TPU

Strength can be interpreted in many ways. Usually, when we talk of a strong filament, we are referring to its tensile strength. Sometimes, however, you need flexibility more than brute strength. Thermoplastic Polyurethane or TPU is the filament for such scenarios.

TPU is highly shock resistant, making it a great material for printing sporting gear and other outdoor equipment. It is flexible while being strong enough to survive physical impacts easily. For this reason, it is often used to print elastic parts like springs or shock absorbers.

PA

If you are looking for sheer durability, Polyamide is a great choice. PA is a dense and heat-resistant material. It is not very flexible or elastic, but its durability is unmatched.

Its greatest advantage, however, is that it is fatigue resistant. Basically, PA does not deform even when subjected to repeated stresses. As a result, Polyamide is preferred to manufacture heavy-duty moving parts.

Gears, automobile parts, and machinery components are just some of the objects you can print with Polyamide. Any object that needs to perform in a high-stress environment benefits from being made with PA.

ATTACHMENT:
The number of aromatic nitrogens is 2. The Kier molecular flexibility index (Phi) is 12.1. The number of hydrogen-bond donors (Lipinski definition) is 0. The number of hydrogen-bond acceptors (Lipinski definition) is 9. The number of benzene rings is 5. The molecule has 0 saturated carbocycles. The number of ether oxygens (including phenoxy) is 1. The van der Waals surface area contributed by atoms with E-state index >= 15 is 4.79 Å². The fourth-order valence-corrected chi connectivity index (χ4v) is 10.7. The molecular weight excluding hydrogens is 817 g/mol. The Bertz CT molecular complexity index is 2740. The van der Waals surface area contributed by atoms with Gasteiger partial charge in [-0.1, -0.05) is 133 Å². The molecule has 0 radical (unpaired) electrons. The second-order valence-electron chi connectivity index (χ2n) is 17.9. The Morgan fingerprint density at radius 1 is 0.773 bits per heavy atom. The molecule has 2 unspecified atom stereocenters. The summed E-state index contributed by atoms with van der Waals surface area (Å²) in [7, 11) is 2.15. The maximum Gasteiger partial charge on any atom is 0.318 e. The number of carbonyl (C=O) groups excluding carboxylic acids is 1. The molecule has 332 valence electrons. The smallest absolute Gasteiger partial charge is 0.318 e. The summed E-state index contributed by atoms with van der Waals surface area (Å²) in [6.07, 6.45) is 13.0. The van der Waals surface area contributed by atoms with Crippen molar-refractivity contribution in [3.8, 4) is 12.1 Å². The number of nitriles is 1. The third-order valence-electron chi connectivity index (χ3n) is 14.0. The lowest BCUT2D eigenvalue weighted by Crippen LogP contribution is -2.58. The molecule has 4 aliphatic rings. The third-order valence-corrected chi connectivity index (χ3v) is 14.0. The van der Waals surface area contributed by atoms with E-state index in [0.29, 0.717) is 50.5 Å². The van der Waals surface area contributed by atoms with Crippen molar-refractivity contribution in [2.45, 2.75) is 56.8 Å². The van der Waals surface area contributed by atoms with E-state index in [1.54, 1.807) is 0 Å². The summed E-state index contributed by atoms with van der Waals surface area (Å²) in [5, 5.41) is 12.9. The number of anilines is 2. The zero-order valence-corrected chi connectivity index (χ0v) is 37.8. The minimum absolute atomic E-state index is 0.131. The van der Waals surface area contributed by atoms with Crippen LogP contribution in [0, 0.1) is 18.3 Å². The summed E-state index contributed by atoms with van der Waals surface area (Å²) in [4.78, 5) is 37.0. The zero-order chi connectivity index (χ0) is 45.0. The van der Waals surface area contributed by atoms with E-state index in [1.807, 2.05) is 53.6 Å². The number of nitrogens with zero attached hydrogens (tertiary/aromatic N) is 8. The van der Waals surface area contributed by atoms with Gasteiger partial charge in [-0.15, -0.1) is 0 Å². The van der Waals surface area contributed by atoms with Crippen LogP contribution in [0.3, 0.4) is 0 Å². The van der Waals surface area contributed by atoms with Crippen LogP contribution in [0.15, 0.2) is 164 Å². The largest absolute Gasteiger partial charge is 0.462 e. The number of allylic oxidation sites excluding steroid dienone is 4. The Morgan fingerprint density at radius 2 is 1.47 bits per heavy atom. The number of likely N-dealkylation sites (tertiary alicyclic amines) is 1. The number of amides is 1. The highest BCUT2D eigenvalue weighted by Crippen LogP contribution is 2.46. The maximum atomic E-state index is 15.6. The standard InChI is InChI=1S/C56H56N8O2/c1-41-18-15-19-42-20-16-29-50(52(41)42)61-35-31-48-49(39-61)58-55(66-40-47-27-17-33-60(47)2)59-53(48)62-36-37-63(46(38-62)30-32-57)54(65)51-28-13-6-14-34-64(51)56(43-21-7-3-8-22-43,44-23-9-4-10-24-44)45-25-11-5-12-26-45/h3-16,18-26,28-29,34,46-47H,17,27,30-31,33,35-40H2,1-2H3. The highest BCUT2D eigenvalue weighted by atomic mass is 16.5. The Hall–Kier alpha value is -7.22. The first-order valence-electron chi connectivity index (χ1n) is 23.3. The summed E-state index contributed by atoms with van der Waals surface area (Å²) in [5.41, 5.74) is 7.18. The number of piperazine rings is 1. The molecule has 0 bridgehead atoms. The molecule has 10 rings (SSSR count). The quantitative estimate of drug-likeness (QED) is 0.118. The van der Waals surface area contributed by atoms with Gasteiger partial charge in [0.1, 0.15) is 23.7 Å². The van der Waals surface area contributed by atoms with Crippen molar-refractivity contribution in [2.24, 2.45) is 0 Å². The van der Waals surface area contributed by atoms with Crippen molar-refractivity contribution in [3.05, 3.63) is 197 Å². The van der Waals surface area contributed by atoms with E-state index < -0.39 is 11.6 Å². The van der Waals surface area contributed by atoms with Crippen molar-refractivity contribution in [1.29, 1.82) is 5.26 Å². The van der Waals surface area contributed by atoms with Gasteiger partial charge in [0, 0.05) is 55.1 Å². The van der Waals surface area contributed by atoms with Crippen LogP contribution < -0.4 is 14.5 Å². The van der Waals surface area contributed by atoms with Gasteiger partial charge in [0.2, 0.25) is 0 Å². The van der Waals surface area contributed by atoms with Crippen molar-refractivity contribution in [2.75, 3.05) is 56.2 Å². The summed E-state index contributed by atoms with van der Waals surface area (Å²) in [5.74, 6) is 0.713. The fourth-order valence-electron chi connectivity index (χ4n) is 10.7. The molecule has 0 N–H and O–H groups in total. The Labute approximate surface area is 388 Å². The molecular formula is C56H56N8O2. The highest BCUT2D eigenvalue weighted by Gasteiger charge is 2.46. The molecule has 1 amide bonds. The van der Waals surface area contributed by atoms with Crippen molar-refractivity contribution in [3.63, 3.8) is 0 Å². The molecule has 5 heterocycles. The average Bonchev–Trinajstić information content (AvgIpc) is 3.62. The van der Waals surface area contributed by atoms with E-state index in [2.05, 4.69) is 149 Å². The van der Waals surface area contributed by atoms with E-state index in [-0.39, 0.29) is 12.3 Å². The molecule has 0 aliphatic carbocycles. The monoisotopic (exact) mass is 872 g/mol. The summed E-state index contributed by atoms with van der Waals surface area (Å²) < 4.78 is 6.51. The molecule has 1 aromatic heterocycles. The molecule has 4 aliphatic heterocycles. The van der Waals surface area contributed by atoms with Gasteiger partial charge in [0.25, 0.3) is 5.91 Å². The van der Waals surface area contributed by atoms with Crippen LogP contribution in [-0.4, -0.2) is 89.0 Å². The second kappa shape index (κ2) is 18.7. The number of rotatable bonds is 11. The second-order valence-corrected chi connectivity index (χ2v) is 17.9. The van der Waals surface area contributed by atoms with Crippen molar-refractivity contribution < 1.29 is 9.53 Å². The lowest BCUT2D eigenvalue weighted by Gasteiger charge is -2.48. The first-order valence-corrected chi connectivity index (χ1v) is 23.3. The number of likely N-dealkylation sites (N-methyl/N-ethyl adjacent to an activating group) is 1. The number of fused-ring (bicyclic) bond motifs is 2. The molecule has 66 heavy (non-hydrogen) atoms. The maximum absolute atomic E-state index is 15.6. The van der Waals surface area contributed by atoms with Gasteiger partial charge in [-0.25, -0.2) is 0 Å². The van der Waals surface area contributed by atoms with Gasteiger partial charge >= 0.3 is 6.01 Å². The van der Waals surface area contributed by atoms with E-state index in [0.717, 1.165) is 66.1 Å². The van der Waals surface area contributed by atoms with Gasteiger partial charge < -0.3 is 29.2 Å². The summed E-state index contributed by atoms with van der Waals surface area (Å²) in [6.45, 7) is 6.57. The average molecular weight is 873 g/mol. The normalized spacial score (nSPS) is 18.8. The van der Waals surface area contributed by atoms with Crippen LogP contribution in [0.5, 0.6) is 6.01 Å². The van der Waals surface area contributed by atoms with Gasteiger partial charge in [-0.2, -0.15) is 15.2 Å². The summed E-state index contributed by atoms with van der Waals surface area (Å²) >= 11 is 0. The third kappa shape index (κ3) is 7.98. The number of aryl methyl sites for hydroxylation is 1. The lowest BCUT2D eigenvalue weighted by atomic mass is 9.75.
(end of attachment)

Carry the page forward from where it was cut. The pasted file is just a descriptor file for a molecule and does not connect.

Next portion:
PP 

Polypropylene or PP is the best material in terms of chemical resistance. Organic solvents, Acids, or alkali, PP can withstand it all.

It may not be as strong as some of the other materials we have covered, but it is by no means a weak substance. PP is durable and impact-resistant and great for general objects that do not need to be heavy-duty.

The biggest advantage of Polypropylene is that it is lightweight. Materials like PA tend to be rather dense. PP is the better choice when you need to keep the weight low, yet keep the object strong too. It is usually used to fabricate pipes and joints.

Conclusion

The material used for printing is but one of the many factors that decide the strength of the printed object. The design of the model, the conditions of printing – all of these affect how durable the print turns out. That being said, a good material goes a long way in creating a strong print.

The best filaments have high tensile strength, along with heat resistance, and durability. Polycarbonate and Carbon fiber are the strongest in this regard. They are harder to use too, requiring extreme temperatures that budget printers cannot maintain.

ABS is a better choice for everyday usage. It is tough and durable and can be printed with most FDM printers. There are other materials too with their own specialized uses.

PETG is a food-grade plastic. TPU is flexible. PA is dense and durable, while PP is resistant to chemical reagents. All of these filaments melt at different temperatures too, so do your research before using any of them.

If you are unsure, go with Carbon fiber. It works well in any scenario and is tougher than most filaments. Just make sure to choose a printer that can work with it.